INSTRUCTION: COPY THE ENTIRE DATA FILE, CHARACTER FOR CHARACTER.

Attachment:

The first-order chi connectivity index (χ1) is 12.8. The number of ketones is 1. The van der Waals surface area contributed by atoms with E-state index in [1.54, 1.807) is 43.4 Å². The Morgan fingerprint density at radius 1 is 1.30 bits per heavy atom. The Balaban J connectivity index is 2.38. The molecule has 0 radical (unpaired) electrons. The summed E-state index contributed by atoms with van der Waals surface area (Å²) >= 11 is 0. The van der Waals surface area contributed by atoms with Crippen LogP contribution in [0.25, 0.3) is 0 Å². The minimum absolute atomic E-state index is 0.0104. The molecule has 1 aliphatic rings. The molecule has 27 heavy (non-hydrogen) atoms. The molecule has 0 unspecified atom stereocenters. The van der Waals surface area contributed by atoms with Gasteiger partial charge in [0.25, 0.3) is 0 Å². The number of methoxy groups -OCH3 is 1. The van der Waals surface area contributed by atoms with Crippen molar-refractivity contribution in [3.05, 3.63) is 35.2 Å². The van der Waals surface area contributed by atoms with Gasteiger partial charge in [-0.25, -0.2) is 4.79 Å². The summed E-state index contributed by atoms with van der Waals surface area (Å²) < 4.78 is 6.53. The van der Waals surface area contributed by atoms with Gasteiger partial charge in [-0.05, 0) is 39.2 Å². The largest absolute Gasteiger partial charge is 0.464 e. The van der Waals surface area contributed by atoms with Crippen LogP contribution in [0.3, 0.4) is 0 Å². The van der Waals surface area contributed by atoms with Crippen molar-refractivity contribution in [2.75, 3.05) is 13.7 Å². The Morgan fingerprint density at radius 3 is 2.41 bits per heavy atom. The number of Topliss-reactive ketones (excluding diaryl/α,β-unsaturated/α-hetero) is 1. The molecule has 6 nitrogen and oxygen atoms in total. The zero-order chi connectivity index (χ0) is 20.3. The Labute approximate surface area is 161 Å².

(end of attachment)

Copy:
The first-order chi connectivity index (χ1) is 12.8. The number of ketones is 1. The van der Waals surface area contributed by atoms with E-state index in [1.54, 1.807) is 43.4 Å². The Morgan fingerprint density at radius 1 is 1.30 bits per heavy atom. The Balaban J connectivity index is 2.38. The molecule has 0 radical (unpaired) electrons. The summed E-state index contributed by atoms with van der Waals surface area (Å²) >= 11 is 0. The van der Waals surface area contributed by atoms with Crippen LogP contribution in [0.25, 0.3) is 0 Å². The minimum absolute atomic E-state index is 0.0104. The molecule has 1 aliphatic rings. The molecule has 27 heavy (non-hydrogen) atoms. The molecule has 0 unspecified atom stereocenters. The van der Waals surface area contributed by atoms with Gasteiger partial charge in [0.25, 0.3) is 0 Å². The number of methoxy groups -OCH3 is 1. The van der Waals surface area contributed by atoms with Crippen molar-refractivity contribution in [3.05, 3.63) is 35.2 Å². The van der Waals surface area contributed by atoms with Gasteiger partial charge in [-0.25, -0.2) is 4.79 Å². The summed E-state index contributed by atoms with van der Waals surface area (Å²) < 4.78 is 6.53. The van der Waals surface area contributed by atoms with Gasteiger partial charge in [-0.05, 0) is 39.2 Å². The largest absolute Gasteiger partial charge is 0.464 e. The van der Waals surface area contributed by atoms with Crippen LogP contribution in [0.3, 0.4) is 0 Å². The van der Waals surface area contributed by atoms with Crippen molar-refractivity contribution in [2.75, 3.05) is 13.7 Å². The Morgan fingerprint density at radius 3 is 2.41 bits per heavy atom. The number of Topliss-reactive ketones (excluding diaryl/α,β-unsaturated/α-hetero) is 1. The molecule has 6 nitrogen and oxygen atoms in total. The zero-order chi connectivity index (χ0) is 20.3. The Labute approximate surface area is 161 Å².